Yesterday, I woke up to a media firestorm. The front pages of The Wall Street Journal and The Philadelphia Inquirer were ablaze with news about former Secretary of Defense Robert Gates' new book. On TV, the babble-heads were babbling madly about it. This was huge news. Never in memory had a former cabinet official crapped all over the sitting president and vice president who had been his bosses.
In 2008, I wrote about Marji Ross, CEO of conservative book publisher Henry Regnery. Her brilliant presentation on creating successful P.R. campaigns was a game changer. Her model for launching new books was a Blitzkrieg—used by the Germans in World War II to assault the enemy by land, sea and air without warning.
At the Publishing Business Conference & Expo in late March, I chatted briefly with Marji Ross, president and publisher of the archconservative Regnery Publishing, who just may be the smartest PR person on the planet.
On her watch, Regnery has had 53 titles on the New York Times Best-Seller list in the past 10 years—a heart-pounding 35% of all Regnery titles published.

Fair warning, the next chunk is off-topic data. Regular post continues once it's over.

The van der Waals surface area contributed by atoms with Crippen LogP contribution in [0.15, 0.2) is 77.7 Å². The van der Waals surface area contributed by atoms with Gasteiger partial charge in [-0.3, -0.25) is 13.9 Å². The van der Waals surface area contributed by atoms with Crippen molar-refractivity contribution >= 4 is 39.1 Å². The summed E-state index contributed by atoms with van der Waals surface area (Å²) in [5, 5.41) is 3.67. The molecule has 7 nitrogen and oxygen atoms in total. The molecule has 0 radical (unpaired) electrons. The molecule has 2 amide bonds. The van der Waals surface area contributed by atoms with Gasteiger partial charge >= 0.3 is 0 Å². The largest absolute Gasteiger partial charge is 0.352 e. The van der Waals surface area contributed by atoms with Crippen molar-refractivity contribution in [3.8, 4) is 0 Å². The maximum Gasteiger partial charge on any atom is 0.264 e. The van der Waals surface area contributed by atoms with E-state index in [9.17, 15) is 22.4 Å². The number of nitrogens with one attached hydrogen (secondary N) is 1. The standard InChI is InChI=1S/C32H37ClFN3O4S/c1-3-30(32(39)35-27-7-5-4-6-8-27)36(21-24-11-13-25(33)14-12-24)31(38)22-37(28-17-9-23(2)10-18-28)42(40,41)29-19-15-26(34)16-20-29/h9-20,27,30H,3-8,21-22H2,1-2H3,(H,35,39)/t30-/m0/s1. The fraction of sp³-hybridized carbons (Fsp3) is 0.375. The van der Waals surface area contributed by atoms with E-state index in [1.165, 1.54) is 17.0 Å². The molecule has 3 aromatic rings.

How does she do it? Prior to publication of a new book, her PR machine goes dark for a month. When books are in stores and on Amazon.com and BarnesandNoble.com, the author—Laura Ingraham, Newt Gingrich, David Limbaugh, Ann Coulter or whomever—is everywhere with guest shots on cable TV, call-in conservative radio, newspaper interviews and blasts out to 1 million e-mail addresses.
Check out my column from March 18, 2008: “Blitzkrieg PR: How to Launch a Book, a Product, a Service—or Anything Else.”
“Never lay odds of more than 3-to-1,” said my wonderful colleague, the late Mike Kelly. I will break that rule and lay those odds that President Barack Obama will best Marji Ross’s mastery of public relations and publicity.
MacRae Ross was a client many years ago and a great guy. He taught me a lot. Everybody that knew him loved him. Mac was smart, bubbling with energy, a devout rugby player, great conversationalist and party animal. I heard that he married a lady named Marji and became a father. But he was in the Washington, D.C., area while my wife, Peggy, and I were living in Connecticut, so we lost touch. Last year, I was deeply saddened to hear Mac had died of pancreatic cancer in 2006. He was so very young. In the July 16, 1998, issue of Fast Company, Lisa